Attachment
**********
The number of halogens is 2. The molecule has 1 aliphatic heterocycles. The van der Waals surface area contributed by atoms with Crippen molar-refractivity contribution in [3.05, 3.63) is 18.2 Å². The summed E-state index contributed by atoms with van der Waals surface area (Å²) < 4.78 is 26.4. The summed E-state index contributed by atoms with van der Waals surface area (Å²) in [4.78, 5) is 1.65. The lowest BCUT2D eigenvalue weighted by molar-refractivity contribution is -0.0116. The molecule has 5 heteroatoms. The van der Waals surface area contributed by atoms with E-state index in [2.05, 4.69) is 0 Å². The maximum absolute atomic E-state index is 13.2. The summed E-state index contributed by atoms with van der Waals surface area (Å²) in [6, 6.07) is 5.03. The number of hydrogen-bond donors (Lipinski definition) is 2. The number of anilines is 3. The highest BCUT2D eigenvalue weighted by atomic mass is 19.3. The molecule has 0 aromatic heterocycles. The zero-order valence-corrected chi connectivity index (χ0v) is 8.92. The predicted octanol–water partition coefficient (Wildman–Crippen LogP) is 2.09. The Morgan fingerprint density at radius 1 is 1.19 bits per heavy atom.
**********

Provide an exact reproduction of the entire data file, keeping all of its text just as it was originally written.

The number of halogens is 2. The molecule has 1 aliphatic heterocycles. The van der Waals surface area contributed by atoms with Crippen molar-refractivity contribution in [3.05, 3.63) is 18.2 Å². The summed E-state index contributed by atoms with van der Waals surface area (Å²) < 4.78 is 26.4. The summed E-state index contributed by atoms with van der Waals surface area (Å²) in [4.78, 5) is 1.65. The lowest BCUT2D eigenvalue weighted by molar-refractivity contribution is -0.0116. The molecule has 5 heteroatoms. The van der Waals surface area contributed by atoms with E-state index in [2.05, 4.69) is 0 Å². The maximum absolute atomic E-state index is 13.2. The summed E-state index contributed by atoms with van der Waals surface area (Å²) in [6, 6.07) is 5.03. The number of hydrogen-bond donors (Lipinski definition) is 2. The number of anilines is 3. The highest BCUT2D eigenvalue weighted by atomic mass is 19.3. The molecule has 0 aromatic heterocycles. The zero-order valence-corrected chi connectivity index (χ0v) is 8.92. The predicted octanol–water partition coefficient (Wildman–Crippen LogP) is 2.09. The Morgan fingerprint density at radius 1 is 1.19 bits per heavy atom.